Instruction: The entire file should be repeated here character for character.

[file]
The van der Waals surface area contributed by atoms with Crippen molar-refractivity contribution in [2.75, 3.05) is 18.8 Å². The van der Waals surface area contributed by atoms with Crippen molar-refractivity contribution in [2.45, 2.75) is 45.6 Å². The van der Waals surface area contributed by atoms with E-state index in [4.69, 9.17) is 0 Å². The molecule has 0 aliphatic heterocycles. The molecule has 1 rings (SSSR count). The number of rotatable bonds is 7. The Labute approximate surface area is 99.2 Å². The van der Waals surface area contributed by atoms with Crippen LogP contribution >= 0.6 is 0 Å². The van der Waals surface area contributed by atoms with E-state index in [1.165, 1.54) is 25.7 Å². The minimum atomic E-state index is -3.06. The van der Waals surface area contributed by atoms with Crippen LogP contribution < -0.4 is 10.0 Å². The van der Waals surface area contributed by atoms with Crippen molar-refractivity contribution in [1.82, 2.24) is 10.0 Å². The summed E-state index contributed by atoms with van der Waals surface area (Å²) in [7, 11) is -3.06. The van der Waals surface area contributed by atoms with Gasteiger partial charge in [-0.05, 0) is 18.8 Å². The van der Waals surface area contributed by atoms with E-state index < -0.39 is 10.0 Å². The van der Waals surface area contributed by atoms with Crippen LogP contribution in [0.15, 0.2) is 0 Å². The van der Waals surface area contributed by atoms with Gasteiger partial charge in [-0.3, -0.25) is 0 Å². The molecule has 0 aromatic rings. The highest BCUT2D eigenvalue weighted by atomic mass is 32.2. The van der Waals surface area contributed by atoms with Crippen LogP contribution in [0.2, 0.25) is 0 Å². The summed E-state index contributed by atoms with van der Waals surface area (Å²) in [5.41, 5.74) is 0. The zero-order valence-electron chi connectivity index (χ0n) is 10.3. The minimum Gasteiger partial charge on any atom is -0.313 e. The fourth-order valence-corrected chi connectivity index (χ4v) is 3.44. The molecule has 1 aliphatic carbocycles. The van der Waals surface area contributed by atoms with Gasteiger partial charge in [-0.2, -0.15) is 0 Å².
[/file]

The van der Waals surface area contributed by atoms with Crippen molar-refractivity contribution in [2.75, 3.05) is 18.8 Å². The van der Waals surface area contributed by atoms with Crippen molar-refractivity contribution in [2.45, 2.75) is 45.6 Å². The van der Waals surface area contributed by atoms with E-state index in [4.69, 9.17) is 0 Å². The molecule has 0 aliphatic heterocycles. The molecule has 1 rings (SSSR count). The number of rotatable bonds is 7. The Labute approximate surface area is 99.2 Å². The van der Waals surface area contributed by atoms with Crippen LogP contribution >= 0.6 is 0 Å². The van der Waals surface area contributed by atoms with E-state index in [1.165, 1.54) is 25.7 Å². The minimum atomic E-state index is -3.06. The van der Waals surface area contributed by atoms with Crippen LogP contribution < -0.4 is 10.0 Å². The van der Waals surface area contributed by atoms with Crippen molar-refractivity contribution in [1.82, 2.24) is 10.0 Å². The summed E-state index contributed by atoms with van der Waals surface area (Å²) in [7, 11) is -3.06. The van der Waals surface area contributed by atoms with Gasteiger partial charge in [-0.05, 0) is 18.8 Å². The van der Waals surface area contributed by atoms with E-state index < -0.39 is 10.0 Å². The van der Waals surface area contributed by atoms with Crippen LogP contribution in [0.15, 0.2) is 0 Å². The van der Waals surface area contributed by atoms with Gasteiger partial charge in [-0.3, -0.25) is 0 Å². The molecule has 0 aromatic rings. The highest BCUT2D eigenvalue weighted by atomic mass is 32.2. The van der Waals surface area contributed by atoms with Crippen LogP contribution in [0.2, 0.25) is 0 Å². The summed E-state index contributed by atoms with van der Waals surface area (Å²) in [5.41, 5.74) is 0. The zero-order valence-electron chi connectivity index (χ0n) is 10.3. The minimum Gasteiger partial charge on any atom is -0.313 e. The fourth-order valence-corrected chi connectivity index (χ4v) is 3.44. The molecule has 1 aliphatic carbocycles. The van der Waals surface area contributed by atoms with Gasteiger partial charge in [-0.2, -0.15) is 0 Å².